In my last post, I admitted that I was having some very real issues after breaking my foot 8 weeks ago. I’ve since started talking with a counselor (actually chatting via secure message because it’s flexible and meets my schedule, which I’m loving) who’s helping me deal with them. I’ve been surprised, to say the least, by some of the private reactions I’ve gotten from friends, and decided to be part of the solution instead of the problem of keeping it silent.
Did you know that May is Mental Health month? Did you know that one in eight women will experience clinical depression at some point in their life (Source: MentalHealthAmerica.net)? That one in four Americans have a mental illness?
Depression is a real issue. It’s not simply being dramatic or a typical emotional woman. Clinical depression changes the chemical make up of your body, specifically your brain, so that you process the world differently. Every person’s depression is different. It’s their unique experience and story, but it is real.
Mine has felt like the world is physically closing in around me. Like I have no one on my side. There are days that I’ve physically not been able to get out of bed. I care so little about things I used to care about, I don’t even recognize myself. I’ve thrown myself into work because if I don’t, I’m not sure I’d leave my apartment for weeks. It’s terrifying. It’s lonely. It’s terrible.
Americans are not comfortable, broadly, talking about mental illness of any kind. This fact makes it even harder for someone to seek help, seek support, which, incidentally, also usually drives people further into depression. There is a stigma attached to admitting you are struggling, especially for women. Why? Because it’s uncomfortable to discuss. Especially on social media and in the blogging world, you are constantly surrounded by reminders to choose positivity, just be happy, to move the f*@& on. Friends stop reaching out because you are a downer, or make jokes about you being dramatic. Why would you admit it? You’re setting yourself up to lose even more than you feel like you have.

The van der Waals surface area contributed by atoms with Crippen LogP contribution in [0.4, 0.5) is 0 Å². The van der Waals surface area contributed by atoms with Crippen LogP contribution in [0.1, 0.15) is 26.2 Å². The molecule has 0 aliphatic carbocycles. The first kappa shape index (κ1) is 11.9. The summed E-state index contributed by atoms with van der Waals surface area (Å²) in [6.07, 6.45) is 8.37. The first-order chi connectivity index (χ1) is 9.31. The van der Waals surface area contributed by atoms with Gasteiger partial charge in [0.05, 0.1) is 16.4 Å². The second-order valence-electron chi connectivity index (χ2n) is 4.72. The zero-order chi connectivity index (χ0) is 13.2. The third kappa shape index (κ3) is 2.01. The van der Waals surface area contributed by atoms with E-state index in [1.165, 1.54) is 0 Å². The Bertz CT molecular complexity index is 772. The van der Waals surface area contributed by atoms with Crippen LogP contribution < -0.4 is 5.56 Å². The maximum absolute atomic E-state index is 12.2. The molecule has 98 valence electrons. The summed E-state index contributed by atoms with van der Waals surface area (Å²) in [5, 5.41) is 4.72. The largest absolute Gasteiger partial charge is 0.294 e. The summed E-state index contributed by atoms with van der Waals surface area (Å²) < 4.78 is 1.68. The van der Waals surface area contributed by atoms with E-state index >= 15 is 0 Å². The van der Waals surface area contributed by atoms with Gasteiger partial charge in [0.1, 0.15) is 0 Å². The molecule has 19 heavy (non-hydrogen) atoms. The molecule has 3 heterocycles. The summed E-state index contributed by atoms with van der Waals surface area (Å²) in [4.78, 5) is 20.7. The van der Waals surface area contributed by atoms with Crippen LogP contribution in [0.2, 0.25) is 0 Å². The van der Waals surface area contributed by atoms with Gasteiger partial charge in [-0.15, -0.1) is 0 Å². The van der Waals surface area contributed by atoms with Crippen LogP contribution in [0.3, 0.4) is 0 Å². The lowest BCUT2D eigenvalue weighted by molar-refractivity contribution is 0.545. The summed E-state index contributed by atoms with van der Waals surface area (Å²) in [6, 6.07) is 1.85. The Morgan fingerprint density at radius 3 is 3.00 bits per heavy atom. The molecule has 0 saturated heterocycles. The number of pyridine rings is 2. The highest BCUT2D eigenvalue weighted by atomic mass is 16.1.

So this is my plea, as Mental Health Month comes to a close, if you know someone who is struggling with a mental health diagnosis or think they might be, talk to them about it. There’s a good chance they will push you away and say they are fine (see above), but if you love them, don’t stop. They’re not trying to be selfish, or self-centered. They’re probably scared, and feel like they’re a bother. But don’t tell them to be positive, or buck up, or just smile, because they can’t, even if they want to.